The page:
Last modified: 2020-10-04 by rob raeside
Keywords: hertfordshire | st albans | england | united kingdom | saltire |
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image located by Jason Saber, 2 December 2008
Image by Graham Bartram resized from UK Flag Registry
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Hertfordshire County Council flies a banner of its arms as a flag. The colours in the flag here are a bit lighter than those in the flag I have.
Jason Saber, 20 August 2008
Quoting "Welvyn & Hatfield Times, 24, 25 November 2008:
"Buildings across Hertfordshire will now legally be permitted to fly the county flag. Until now, only the county council could lawfully hoist the flag aloft, but now other organisations and individuals will be able display it. The flag incorporates eight white and blue wavy lines, which represent the many rivers in Hertfordshire. The ensign also includes the image of a gold shield and a recumbent deer.Ivan Sache, 25 November 2008
...Welwyn Hatfield Council leader John Dean said there were currently no plans to fly the county flag from civic buildings in the borough.
...The source includes a colour photograph (uncredited, undated) showing the flag flying at county hall. It differs from the image shown above in some details: The top of the flag is white and not blue. The waves are more pronounced.
...This is confirmed by PR7861, released by the Hertfordshire County Council: "Today's meeting of the Cabinet agreed to allow the flag based on the County Council's coat of arms to be registered in a way which will allow it to be used widely within Hertfordshire. The decision follows an approach from the local representative of The Flag Institute which is the organization that manages the United Kingdom Flag Registry to which the Hertfordshire flag will now be added.
...The flag incorporates eight, alternate, white and blue wavy lines which represent the many rivers in Hertfordshire. In the centre is a gold shield with a deer, lying down. In heraldry deer are often described as harts' and this animal is widely used in Hertfordshire to allude to the county's name. Once the registration formalities have been completed, the technical description of the flag will be provided to flag makers to ensure that their supplies display the design accurately. Those flying the flag will not need to get planning permission to do so because English county flags are one of a limited number of types that were exempted from the need for consent under government regulations agreed last year."
Hertfordshire County Council, under the leadership of Robert Gordon, passed a resolution on 19th November 2008: "This Council has, for the better representation of the County of Hertfordshire and its people, decided that the banner of the County Council's arms, namely 'Barry wavy of eight Azure and Argent an Inescutcheon Or charged with a Hart lodged proper' is a fitting and proper emblem for the county and its people and will from this day be the County flag of Hertfordshire. The use of the full achievement of arms, with supporters and mural crown as a crest, is still restricted to the County Council and those specifically authorised by it."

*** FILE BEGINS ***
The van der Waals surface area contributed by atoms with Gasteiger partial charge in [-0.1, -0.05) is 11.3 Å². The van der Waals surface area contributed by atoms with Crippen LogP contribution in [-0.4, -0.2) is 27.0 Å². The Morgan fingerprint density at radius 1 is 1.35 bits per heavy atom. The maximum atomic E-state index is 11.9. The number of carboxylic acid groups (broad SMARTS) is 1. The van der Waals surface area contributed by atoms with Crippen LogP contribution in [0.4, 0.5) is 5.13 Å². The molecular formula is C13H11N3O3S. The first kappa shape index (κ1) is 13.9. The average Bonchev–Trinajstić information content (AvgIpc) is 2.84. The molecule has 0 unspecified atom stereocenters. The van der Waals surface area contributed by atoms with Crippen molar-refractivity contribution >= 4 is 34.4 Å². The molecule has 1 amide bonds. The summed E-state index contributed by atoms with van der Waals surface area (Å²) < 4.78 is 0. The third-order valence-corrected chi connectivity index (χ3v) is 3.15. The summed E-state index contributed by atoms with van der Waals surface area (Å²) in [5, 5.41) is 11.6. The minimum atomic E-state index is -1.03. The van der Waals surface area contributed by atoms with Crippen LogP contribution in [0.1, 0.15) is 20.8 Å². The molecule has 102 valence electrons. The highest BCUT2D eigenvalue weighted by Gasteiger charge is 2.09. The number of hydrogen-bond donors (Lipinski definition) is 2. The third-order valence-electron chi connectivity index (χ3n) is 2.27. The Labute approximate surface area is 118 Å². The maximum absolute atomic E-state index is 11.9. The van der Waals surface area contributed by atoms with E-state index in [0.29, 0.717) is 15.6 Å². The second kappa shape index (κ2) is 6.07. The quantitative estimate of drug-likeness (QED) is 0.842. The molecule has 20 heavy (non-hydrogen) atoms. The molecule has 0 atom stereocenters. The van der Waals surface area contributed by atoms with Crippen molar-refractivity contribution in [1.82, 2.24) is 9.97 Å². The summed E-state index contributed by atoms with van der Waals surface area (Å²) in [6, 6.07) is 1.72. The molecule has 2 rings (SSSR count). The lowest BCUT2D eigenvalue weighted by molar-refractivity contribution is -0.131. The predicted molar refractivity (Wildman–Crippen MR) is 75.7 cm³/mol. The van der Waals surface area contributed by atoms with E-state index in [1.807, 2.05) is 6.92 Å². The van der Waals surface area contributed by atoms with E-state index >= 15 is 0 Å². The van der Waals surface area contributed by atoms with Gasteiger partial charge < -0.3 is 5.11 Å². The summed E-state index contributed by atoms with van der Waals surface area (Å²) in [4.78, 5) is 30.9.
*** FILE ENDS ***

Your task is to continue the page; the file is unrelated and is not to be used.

images by Pete Loeser, 3 October 2020
A blue flag, ratio maybe 2:3 [or 3:5]. In the centre of the flag is the crest of Hertfordshire police.
Description of crest: A white police-star is surrounding a blue roundel with a white passant stag over three white wavy lines. The roundel is edged by a belt, maybe some order. Upon the belt is an inscription in white capitals "HERTFORDSHIRE CONSTABULARY". The star is topped by a white royal crown. The grey lines around the segments of the star in reality are white embroideries. At the bottom of star is a blue rectangle with three white points ordered one above two.
Note that the crown is different in crest on the second flag.
Source: I spotted this flag on 5 May 2007 in front of St. Albans Police Station. I saw another red police flag, being still in Herts near Stanstead Airport.
Klaus-Michael Schneider, 24 August 2008
images by Pete Loeser, 3 October 2020
based on this photo and this photo
These two variants of the Hertfordshire Police flags demonstrated the departments commitment to all its residents and minority groups in the community. The first was supporting the International Day of Persons with
Disabilities and the other supporting the International Day Against Homophobia, Biphobia and Transphobia. (source #1) (source #2)
Pete Loeser, 3 October 2020
image by Pete Loeser, 3 October 2020
The Hertfordshire arms were officially granted the county in June of 1925. The design of the county arms are based on those of the rural town of Hertford. Before 1925 the County Council used a shield combining the arms of Hertford and Saint Albans. The 1925 grant Hertfordshire a shield bearing the arms of Saint Albans. The motto used was that of the Lord Lieutenant at the time of the grant.